Why Do I Have To Pay To Volunteer, Part 1
The topic we are asked at GeoVisions most is "Why do I have to pay to volunteer?" We have a page on the GeoVisions website dealing with paying to volunteer. You can click here
to read that page if you like.
I thought I might take some time over the next couple of weeks and get into the subject of paying to volunteer in more depth.
Gregory Hubbs, Transitions Abroad
editor, answers the question on why volunteers have to pay this way: "Primarily because most volunteers are more of a liability until they are trained to help the local community. Often the money spent volunteering is best spent on the local volunteers/people, particularly if the outside volunteer does not have medical, teaching, technical or other useful skills which would allow them to “hit the ground running.” In addition, it is usually very important for there to be continuity in a volunteer project for it to truly succeed in helping those who need it."
I think the best way to understand another person or point of view is to stand in their shoes a bit. So, as you read this Blog entry, see if any of my comments strike a chord. You can always comment, and I'll try to address your issues.
We have a few Red Fox
in the area of Guilford, Connecticut
, where I live. I've done a lot of research on the Red Fox and let's say I want to make sure our local Red Fox families can survive here in Guilford and can exist safely with humans and our pets. So I establish my Protecting The Red Fox Association (including several local volunteers) and I quickly find I need to get someone from the Long Island Sound Study to give me some advice (they did a study on the Red Fox and received a $40,000 grant). These people are now my "experts."
A few months go by and now and we have rasied a lot of local interest in the Red Fox and our new project and our new Association sounds pretty cool. I log on to my Association email account and low and behold I have people contacting me from other countries who would like to come to the U.S., live for a while in the Northeast, and who have some kind of interest in the Red Fox. And they want to volunteer with our Association.
I really do need more volunteers! But these potential volunteers need a place to stay, they need to be fed, I'm going to have to pick them up at JFK airport when they arrive in New York and get them here to Connecticut. I have to make sure they don't bring with them some kind of negative police record. I don't speak German, Portuguese, Spanish, French, Thai nor Korean. And they tell me they do not speak (or write) English all that well. They all want to come at different times and they all want to go back at different times and they all want to study some English while they are here. And 95% of them have never seen a Red Fox, so they are going to need an orientation and that means bringing my friend from Long Island out here again to do a proper orientation. Many times. Now I see a lot of dollar signs in my mind. $$$$$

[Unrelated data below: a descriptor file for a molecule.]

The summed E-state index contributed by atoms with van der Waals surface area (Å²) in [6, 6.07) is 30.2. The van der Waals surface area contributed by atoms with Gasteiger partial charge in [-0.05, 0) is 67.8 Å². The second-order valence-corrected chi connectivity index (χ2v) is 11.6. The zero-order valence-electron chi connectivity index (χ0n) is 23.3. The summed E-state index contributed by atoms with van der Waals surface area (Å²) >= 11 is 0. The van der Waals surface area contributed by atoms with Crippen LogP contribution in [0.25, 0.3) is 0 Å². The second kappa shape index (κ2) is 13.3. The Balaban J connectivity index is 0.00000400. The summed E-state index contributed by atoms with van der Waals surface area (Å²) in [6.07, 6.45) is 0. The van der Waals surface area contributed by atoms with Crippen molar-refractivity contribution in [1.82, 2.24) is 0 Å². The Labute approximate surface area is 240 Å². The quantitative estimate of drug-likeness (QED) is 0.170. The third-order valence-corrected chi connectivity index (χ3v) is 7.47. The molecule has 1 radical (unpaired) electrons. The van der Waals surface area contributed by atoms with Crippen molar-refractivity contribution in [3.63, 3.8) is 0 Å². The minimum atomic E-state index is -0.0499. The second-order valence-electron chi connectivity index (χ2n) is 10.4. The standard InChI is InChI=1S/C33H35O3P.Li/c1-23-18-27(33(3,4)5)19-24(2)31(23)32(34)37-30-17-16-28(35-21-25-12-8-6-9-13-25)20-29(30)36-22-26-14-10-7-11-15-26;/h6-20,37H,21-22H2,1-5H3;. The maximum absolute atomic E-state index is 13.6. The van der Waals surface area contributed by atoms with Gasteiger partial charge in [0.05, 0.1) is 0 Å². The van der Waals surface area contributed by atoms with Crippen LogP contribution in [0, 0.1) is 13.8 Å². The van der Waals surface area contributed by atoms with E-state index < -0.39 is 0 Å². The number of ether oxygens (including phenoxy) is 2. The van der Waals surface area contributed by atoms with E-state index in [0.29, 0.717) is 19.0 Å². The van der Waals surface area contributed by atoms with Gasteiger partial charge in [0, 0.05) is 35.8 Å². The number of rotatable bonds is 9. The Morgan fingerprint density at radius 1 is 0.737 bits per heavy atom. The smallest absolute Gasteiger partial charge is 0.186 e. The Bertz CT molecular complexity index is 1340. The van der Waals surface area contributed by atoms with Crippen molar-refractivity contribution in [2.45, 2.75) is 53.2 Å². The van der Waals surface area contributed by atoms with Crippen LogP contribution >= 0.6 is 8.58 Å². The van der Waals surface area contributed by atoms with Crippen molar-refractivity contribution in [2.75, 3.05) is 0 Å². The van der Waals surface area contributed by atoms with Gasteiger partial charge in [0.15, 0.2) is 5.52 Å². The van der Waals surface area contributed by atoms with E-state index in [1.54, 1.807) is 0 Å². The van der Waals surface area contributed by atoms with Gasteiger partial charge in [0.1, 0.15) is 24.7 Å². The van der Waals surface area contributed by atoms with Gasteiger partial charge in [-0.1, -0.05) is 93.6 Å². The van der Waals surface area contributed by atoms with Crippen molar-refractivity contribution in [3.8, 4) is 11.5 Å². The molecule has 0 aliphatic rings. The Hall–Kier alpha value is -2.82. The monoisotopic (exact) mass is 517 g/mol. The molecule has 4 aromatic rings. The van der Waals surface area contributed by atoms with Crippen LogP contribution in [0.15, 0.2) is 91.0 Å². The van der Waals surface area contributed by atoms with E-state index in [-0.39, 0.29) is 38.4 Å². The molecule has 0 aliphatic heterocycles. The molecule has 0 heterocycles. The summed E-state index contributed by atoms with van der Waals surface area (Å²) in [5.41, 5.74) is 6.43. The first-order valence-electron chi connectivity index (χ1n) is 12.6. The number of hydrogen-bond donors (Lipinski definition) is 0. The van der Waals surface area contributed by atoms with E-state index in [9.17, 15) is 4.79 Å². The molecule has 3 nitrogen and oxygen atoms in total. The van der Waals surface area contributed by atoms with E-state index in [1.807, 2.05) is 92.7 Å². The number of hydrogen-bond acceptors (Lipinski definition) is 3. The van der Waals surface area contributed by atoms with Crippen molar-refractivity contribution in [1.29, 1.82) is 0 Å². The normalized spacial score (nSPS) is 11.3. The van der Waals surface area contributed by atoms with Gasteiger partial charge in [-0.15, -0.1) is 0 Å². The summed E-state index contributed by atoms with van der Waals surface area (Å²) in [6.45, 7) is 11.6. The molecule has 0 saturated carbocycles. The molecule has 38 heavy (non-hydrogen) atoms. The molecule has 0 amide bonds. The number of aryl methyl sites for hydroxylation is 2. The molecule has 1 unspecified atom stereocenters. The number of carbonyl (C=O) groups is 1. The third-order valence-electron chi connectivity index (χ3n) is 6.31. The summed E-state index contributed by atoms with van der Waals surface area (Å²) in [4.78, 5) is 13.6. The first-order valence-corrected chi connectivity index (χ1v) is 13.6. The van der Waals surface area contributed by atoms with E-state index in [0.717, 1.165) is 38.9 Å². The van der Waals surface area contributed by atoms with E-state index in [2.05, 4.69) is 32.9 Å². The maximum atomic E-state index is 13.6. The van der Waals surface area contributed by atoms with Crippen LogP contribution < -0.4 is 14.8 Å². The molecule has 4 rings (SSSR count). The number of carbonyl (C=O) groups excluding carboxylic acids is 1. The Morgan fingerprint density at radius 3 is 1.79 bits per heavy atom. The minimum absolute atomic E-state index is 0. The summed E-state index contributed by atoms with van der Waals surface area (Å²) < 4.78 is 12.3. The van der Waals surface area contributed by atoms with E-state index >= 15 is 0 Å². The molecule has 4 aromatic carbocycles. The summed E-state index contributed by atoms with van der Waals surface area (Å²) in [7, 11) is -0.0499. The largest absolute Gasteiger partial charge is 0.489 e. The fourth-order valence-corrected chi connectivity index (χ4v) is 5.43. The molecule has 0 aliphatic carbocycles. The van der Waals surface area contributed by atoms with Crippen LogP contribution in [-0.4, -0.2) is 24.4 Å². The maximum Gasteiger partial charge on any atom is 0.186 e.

But I really have no funds (except a few local donations) and I can't afford all this. What am I going to do? I need more volunteers. It would bring a new dimension to our Association to have some global links...that's always a good thing.
All of these wonderful volunteers are going to have to get their own visa, their plane tickets, their background checks and then either I have to find host families for them or they have to do that when they arrive because no one in my volunteer Association has time to look for host families. What if our global volunteers are not successful in finding a family? What will they have to pay for room and board? Local transportation? Getting to the Shoreline of Connecticut from New York City? And back? And will they help pay the costs of my friend from The Long Island Study to come out for orientation? And how will they get to and from the English lessons? WHERE will they take English lessons? How will we communicate with them?
This is but the tip of the iceberg.
GeoVisions' job in all of this is to find sustainable projects around the globe who are open to foreign volunteers. Then, we need to find volunteers to help them. And to help the agency abroad we do as much of the coordination as possible to make our volunteers' arrival and stay at the project rewarding to all, safe, and as unobtrusive as possible. That means providing insurance so volunteers are not a burdon to the community. Finding host families or housing. Making sure the volunteers received safe accommodation and healthy meals. Taking care of the transportation. But we will get into more of that in Part 2.